NFL’s fans must demand changes to prevent costly officiating errors

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Saints-Rams missed call
(Photo: Parker Waters)

There’s no way around these cold, hard facts:

  • Sunday afternoon, the officiating cost the New Orleans Saints a trip to Super Bowl LIII.
  • There’s nothing that’s going to happen that will change that.

There is little to salve that wound, other to recognize that the Saints aren’t the only team to lose a big game because of dubious calls or no calls.

In 1999, officials failed to call a fumble on Jerry Rice late in the fourth quarter of the Wild Card game between the Packers and the 49ers. The drive continued, culminating with Steve Young finding Terrell Owens for the game winner as time expired.

More recently, the Dallas Cowboys were involved in controversy in back to back seasons.

Dez Bryant’s apparent catch at the Green Bay one yard line was overturned. Had Dallas scored, they would have advanced to the NFC Championship game for the first time since 1995.

The next year, facing the Detroit Lions in a Wild Card matchup and trailing 20-17 in the fourth quarter, the Cowboys would be flagged for pass interference. The call was announced, and then reversed without explanation.

Dallas would come back to win 24-17, denying the Lions their first playoff win in more than two decades.

Like I said, it’s little salve. No one wants to hear how someone else got robbed right after they’ve just been through it.

But stick with me. The point is that the National Football League has had this happen repeatedly and there has never been sufficient pressure from fans across the country to improve officiating.

Every time one of the controversies occur, there is momentary outrage and then the next game happens and we all move on to the draft and free agency.

My message to Saints fans is that it goes deeper than not watching the Super Bowl in two weeks. That’s easy.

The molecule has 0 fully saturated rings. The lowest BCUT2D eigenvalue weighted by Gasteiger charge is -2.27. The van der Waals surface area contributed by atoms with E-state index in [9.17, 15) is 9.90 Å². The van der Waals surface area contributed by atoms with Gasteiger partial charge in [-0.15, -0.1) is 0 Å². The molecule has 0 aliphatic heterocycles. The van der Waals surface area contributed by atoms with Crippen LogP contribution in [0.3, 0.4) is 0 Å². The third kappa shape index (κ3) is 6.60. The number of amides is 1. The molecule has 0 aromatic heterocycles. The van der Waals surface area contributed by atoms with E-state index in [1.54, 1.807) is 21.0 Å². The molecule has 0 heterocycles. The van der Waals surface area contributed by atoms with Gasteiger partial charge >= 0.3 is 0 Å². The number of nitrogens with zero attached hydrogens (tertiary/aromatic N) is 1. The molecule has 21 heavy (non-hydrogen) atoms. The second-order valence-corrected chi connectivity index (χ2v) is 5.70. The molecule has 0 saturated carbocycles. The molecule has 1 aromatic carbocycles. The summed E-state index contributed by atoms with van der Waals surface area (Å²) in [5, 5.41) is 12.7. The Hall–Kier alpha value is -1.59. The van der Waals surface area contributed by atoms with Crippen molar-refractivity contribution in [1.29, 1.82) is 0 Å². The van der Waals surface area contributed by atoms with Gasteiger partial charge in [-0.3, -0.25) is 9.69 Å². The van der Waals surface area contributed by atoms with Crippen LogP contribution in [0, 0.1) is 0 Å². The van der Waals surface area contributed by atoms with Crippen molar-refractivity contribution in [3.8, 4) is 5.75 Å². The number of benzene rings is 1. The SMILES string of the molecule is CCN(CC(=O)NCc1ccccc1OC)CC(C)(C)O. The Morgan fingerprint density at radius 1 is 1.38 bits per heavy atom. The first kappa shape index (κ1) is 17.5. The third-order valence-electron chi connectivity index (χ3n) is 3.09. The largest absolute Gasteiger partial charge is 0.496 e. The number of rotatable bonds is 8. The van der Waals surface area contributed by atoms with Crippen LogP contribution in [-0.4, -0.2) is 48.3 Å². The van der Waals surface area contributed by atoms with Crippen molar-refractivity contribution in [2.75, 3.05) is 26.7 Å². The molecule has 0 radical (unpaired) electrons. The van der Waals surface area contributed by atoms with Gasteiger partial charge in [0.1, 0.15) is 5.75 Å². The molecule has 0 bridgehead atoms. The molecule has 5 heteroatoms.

Preventing this from happening again has to be the goal. Improving the quality of officiating as well as the replay and challenge systems can’t wait.

Based on the outcry over the officiating in both championship games, and the ensuing attack on the legitimacy of the champions, the NFL should have a credibility issue on its hands.

The last thing the league wants is for fans to begin to question whether the results each week can be trusted. Once that happens, football may as well become pro wrestling.

Saints fans are the most passionate in the NFL. Green Bay may be the only other city in America that is so tightly connected with its team.

Now the passion has to be put to use in a different way.

You can’t get the change you want without knowing what you’re asking for. So what are we asking for? Your list may be slightly different than mine, but I offer these for your consideration.

  1. Increased accountability for officials by making transparent evaluations of correct and incorrect calls. How many calls do officials get wrong each season (penalties both called and missed)? What are the individual statistics for each official?
  2. A complete review of the replay system that focuses on making making sure that coaches are able to challenge pass interference calls (as they can in the Canadian Football League).
  3. Allow replay booth officials to intervene when they see an obvious missed call on the field, regardless of time/situation.
  4. Support players being made a part of the the NFL’s Competition Committee.
  5. Post-game sessions between officials and the media to review significant calls within the game.
  6. Following the NBA’s lead by allowing fans to interact with officials through an independent Twitter account.

The Competition Committee, made up of owners, team presidents, general managers and coaches, has resisted change to the replay rules that would expand challenges to cover pass interference (Sean Payton was named a member in 2017).

Changing their minds will take a show of force by fans.

Emailing and calling the league office is one place to start.

Call the Saints headquarters as well. Tell Gayle Benson and Coach Payton that you expect them to support change.

Flood social media with missed calls, particularly this one.

Make it a public relations nightmare.

And lastly, the biggest statement of all. When the home opener rolls around next fall each and every Saints fan should refuse to enter the Mercedes-Benz Superdome until the end of the first quarter.

Let the cameras show that same sea of people from last Sunday filling Champions Square and the streets surrounding the dome instead of in their seats as the game kicks off.

Show the NFL that you’ll move on but you won’t ever forget what happened with 1:45 standing between the Saints and the Super Bowl.

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David Grubb

Featured Columnist

David Grubb has more than a decade of experience in the sports industry. He began his career with KLAX-TV in Alexandria, La. and followed that up with a stint as an reporter and anchor with WGGB-TV in Springfield, Mass. After spending a few years away from the industry, David worked as sports information director for Southern University at New Orleans…

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